LEVITIN IN PRINTER (DO NOT DELETE)

11/13/2013 5:55 PM

716

DUKE LAW JOURNAL

[Vol. 63:637

claims and freedom from defenses. Although assignee liability might 308 not be a bad thing, elimination of negotiability also makes enforcement more difficult—the terms of a mortgage would need to be proven separately from the note. In any event, the market could abandon negotiability by itself if the benefits outweigh the costs. Yet the market has cleaved to what it believes to be a negotiable instrument for the note. 5. Merger of Note and Mortgage. The idea behind merging the note and mortgage into a single instrument is to eliminate the possibility of the noteholder being different from the mortgagee. By itself, however, all merger accomplishes is to make the mortgagefollows-the-note doctrine literal. It does not resolve how the instrument is supposed to be transferred and therefore who has enforcement rights. Moreover, a merged instrument would present privacy problems for borrowers. Not all individuals want their neighbors to know that they have bad credit and can only get a subprime loan. The current separation of the note and mortgage means that only the mortgage is a public document. The terms of the note stay private, protecting the borrower’s (and the lender’s) privacy interest in the terms of the loan, which may reveal the borrower’s overall financial condition. Merger of note and mortgage into a single instrument would come at the expense of borrower privacy absent some way of splitting the recorded instrument into a public portion and a portion available only to litigants and the recording-office officials. *** Ultimately, the deficiencies of existing reform proposals all stem from the overly narrow nature of their diagnoses of the problem as 309 310 either one of real-estate recordation systems, negotiability, or 311 consumer protection. The mortgage-title-system problem implicates all of these issues, but it is fundamentally a problem about competing title systems. Once the nature of the problem is recognized, a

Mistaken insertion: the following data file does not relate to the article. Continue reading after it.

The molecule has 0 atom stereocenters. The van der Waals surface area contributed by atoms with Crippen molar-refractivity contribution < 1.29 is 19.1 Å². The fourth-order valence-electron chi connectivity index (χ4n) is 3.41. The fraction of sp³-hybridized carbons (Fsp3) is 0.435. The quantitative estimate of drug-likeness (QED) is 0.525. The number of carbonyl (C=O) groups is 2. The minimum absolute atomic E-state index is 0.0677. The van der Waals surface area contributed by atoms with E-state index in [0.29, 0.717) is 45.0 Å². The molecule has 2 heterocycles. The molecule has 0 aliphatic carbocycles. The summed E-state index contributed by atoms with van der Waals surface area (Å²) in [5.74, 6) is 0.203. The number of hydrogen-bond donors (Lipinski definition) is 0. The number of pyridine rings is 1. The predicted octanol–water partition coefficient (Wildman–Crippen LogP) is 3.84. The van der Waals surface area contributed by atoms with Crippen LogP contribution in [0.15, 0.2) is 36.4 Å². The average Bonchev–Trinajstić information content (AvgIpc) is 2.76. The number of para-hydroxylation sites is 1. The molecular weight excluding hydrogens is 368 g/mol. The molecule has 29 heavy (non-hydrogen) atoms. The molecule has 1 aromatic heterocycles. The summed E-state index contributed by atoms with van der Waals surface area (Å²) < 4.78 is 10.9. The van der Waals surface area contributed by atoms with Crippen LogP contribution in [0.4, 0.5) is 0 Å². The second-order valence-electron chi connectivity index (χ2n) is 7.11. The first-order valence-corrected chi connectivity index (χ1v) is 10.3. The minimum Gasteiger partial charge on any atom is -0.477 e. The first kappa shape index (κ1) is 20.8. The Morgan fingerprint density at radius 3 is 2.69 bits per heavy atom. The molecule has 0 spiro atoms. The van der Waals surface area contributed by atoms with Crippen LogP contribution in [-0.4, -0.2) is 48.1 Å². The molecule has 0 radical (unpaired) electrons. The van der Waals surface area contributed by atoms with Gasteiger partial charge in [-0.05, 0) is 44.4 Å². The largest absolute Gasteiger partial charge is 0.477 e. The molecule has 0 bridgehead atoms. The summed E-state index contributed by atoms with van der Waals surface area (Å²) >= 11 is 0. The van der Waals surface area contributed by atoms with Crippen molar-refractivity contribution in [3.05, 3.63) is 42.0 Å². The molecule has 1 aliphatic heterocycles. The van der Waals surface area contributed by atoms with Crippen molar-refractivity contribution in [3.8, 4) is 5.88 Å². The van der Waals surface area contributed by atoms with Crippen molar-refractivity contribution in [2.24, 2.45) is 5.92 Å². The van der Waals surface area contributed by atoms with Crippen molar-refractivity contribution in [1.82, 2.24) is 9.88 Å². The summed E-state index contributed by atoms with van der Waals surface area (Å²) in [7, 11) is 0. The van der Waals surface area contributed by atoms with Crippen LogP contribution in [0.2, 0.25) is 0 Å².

308. See Kurt Eggert, Not Dead Yet: The Surprising Survival of Negotiability, 66 ARK. L. REV. 145, 171–73 (2013) (identifying the holder-in-due-course doctrine as the real problem with negotiability). 309. See Marsh, supra note 294, at 19–24; Zacks, supra note 296, at 551–55. 310. See Whitman, supra note 49, at 741–54. 311. See White, supra note 300, at 494–96.

LEVITIN IN PRINTER (DO NOT DELETE)

11/13/2013 5:55 PM

2013]

THE PAPER CHASE

717

solution—reconciling title systems—readily presents itself. Importantly, however, system reconciliation would only help prospectively; it would not solve the legacy problem of existing mortgages. B. Reconciling Title Systems There are several possible ways to reconcile mortgage title systems. As an initial matter, however, it is important to note that the standard property-law move for dealing with competing claims, namely, establishing a system of priorities, is inapplicable to a problem of competing systems used to establish rights against nonclaimants. The issue is one of system validity, not priority. Were one creating a mortgage title system from scratch, it is likely that such a system would be integrated with land records. It would also be a federal-level system; only historical development explains why state and local law still shape a national (and international) real-estate finance market. There also would be no particular reason for having mortgage title separate from other types of security interests. In short, if working on a blank slate, a unified federal system for recording of a range of intangible and tangible property interests might make sense; realistically, however, any reforms must work within the existing institutional framework of county-level land records and state-level law. Working within the existing institutional framework, the simplest approach would be to pick a system and have it be the sole determinative system. Thus, we could decide that Article 3 negotiation, Article 9 sale, MERS, or land records control. If the concern is establishing clarity of property rights, then public recordation—land records—would seem to be the optimal system because it gives the best evidentiary certainty, and because virtually 312 all mortgages are recorded as a matter of practice. But mortgage recordation is not mandatory, and the mortgage is an ancillary right to the note—a mortgage without a note has little meaning. State realproperty law would need to be amended in some cases to make such a system work well. Alternatively, we could create a hierarchy among existing title systems, in which all would be valid ways of creating title, but title in

312. One could envision a grace period for transferring mortgages recorded in MERS’s name to the name of the real economic lender.

LEVITIN IN PRINTER (DO NOT DELETE)

11/13/2013 5:55 PM

718

DUKE LAW JOURNAL

[Vol. 63:637